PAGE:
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Filing a personal injury claim under the Jones Act

Working on a cruise ship provides you with opportunities to go places and see things on the job that many people only dream about. In spite of its location on the water, your work environment includes many of the same hazards employees face on land.

Workers' compensation laws do not apply at sea, so what do you do if you sustain an injury on a cruise ship? Nearly a century ago, lawmakers created and passed the Merchant Marine Act of 1920, or the Jones Act, to help answer this question.

What is the Jones Act?

This law enables certain maritime employees to file a personal injury claim against their employer in a federal or state court to receive compensation for their injuries. To qualify, you must spend at least 30 percent of your time at work on a vessel on navigable waters, operational and capable of movement. If the cruise ship where you work docks, the law still considers it a vessel in navigation. 

When is an injury covered by the Jones Act?

To win a Jones Act claim, you must prove your injury occurred because your employer was negligent and failed to provide you with a safe work environment. Contributors to an unsafe work environment under your employer's control include the following:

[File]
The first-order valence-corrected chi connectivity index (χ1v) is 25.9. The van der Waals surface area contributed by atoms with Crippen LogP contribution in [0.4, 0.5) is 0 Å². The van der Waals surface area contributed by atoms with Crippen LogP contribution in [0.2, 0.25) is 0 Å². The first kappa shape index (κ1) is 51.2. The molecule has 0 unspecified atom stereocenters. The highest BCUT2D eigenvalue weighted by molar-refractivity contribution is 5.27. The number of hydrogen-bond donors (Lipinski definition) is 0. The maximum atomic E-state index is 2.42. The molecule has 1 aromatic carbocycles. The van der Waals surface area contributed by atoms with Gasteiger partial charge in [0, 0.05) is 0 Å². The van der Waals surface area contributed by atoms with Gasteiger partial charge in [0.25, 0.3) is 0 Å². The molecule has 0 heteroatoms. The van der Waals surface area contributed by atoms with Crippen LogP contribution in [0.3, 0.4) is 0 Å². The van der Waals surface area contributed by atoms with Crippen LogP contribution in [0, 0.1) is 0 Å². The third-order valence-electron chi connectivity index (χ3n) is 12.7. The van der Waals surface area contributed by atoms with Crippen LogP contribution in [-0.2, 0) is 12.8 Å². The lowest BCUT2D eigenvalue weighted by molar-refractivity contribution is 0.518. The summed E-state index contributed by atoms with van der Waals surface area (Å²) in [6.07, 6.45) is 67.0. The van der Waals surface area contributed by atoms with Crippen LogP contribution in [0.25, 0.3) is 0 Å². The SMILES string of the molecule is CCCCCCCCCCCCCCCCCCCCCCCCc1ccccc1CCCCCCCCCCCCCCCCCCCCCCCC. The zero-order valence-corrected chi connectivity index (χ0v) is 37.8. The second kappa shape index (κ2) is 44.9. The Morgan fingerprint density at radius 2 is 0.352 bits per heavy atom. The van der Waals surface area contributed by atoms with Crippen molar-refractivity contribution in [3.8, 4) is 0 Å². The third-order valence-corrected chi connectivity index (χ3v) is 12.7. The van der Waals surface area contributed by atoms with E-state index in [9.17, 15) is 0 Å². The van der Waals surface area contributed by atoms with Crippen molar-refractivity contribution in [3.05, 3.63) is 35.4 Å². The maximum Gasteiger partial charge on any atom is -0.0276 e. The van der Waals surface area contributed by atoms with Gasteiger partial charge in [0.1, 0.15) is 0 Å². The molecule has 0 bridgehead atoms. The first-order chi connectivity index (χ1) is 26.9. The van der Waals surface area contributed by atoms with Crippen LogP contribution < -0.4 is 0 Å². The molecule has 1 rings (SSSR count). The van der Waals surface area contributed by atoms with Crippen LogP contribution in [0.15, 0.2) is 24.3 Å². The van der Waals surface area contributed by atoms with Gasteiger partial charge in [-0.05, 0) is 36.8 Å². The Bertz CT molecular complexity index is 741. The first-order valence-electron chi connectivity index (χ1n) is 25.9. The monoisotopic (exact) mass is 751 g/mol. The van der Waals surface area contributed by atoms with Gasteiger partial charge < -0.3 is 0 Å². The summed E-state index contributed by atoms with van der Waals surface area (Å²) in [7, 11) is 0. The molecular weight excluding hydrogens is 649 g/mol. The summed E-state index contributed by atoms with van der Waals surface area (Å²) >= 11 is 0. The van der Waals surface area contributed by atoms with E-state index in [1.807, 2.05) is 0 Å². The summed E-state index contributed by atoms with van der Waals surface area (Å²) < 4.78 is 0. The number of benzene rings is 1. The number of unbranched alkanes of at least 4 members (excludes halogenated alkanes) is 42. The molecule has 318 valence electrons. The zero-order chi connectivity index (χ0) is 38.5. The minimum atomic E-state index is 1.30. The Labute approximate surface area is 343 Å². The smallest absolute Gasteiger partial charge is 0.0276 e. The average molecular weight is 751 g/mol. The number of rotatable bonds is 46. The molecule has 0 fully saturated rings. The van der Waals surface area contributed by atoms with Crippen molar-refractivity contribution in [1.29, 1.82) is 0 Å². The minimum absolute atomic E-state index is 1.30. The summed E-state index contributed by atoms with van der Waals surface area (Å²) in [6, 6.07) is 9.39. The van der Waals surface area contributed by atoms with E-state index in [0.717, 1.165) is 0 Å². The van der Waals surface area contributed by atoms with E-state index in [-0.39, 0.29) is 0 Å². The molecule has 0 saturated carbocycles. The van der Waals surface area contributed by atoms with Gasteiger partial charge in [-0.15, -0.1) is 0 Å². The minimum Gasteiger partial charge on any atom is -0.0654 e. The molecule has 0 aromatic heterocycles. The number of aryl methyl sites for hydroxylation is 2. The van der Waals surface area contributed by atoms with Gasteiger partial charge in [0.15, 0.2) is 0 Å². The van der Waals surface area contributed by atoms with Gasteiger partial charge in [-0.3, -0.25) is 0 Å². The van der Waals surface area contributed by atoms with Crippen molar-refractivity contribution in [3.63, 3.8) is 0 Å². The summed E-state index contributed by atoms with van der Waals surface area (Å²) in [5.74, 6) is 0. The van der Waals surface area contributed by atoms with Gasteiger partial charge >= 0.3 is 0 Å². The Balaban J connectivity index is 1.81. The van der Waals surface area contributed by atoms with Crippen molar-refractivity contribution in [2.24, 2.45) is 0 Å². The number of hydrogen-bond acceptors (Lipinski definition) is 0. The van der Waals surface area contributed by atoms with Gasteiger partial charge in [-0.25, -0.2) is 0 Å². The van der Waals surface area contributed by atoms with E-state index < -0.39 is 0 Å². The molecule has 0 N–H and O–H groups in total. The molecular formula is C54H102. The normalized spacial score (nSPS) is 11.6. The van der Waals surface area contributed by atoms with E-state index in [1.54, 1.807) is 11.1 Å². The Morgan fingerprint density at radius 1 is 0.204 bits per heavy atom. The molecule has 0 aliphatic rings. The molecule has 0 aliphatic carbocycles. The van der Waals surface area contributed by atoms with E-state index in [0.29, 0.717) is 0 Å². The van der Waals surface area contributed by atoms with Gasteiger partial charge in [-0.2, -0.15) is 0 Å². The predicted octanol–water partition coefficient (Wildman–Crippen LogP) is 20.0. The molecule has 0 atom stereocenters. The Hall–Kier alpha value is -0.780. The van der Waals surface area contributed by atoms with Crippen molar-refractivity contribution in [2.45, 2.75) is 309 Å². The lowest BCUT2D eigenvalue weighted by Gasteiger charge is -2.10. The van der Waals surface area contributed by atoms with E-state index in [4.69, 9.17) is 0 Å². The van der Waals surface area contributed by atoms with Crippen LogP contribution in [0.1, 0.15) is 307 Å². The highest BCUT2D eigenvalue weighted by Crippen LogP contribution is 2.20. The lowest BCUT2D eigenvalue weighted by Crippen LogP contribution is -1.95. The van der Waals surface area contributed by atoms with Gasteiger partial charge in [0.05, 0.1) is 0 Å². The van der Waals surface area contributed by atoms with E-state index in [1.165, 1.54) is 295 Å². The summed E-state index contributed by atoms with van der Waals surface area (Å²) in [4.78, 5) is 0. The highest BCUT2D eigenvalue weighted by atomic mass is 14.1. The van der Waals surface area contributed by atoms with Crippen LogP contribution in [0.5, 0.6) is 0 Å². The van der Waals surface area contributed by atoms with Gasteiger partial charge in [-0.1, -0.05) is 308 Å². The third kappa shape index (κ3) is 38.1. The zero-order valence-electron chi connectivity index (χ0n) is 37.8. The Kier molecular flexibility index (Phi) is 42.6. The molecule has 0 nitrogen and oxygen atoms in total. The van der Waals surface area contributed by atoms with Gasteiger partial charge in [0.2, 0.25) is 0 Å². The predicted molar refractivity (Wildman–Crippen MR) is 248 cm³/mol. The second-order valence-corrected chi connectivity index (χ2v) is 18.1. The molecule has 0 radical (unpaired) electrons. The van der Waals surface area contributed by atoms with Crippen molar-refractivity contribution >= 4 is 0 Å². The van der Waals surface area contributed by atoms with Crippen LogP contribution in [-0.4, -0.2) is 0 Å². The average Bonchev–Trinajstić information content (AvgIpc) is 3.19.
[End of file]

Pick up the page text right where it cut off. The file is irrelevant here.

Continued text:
• Improperly trained employees
  • Poorly maintained equipment
  • Lack of proper equipment
  • Unsuitable employees, such as those with a background of violence or inexperience on the job

Conditions such as slippery surfaces and other fall hazards may also indicate negligence. Even if you were partly at fault for the accident that caused your injury, as long as your employer's actions also played a role, a judge may rule in your favor.

How do you file a Jones Act claim?

As with a workers' compensation claim, you need to let your employer know about the injury right away. You have a seven-day deadline if you want to file a Jones Act claim. Fill out an official accident report, and include details about who is at fault. Naturally, you need to seek medical treatment, both so you can recover as quickly as possible and so you have medical records to back your claim. Your employer may offer to settle, or you may have to take your case to court. Either way, you may receive adequate compensation for the damages you suffer.

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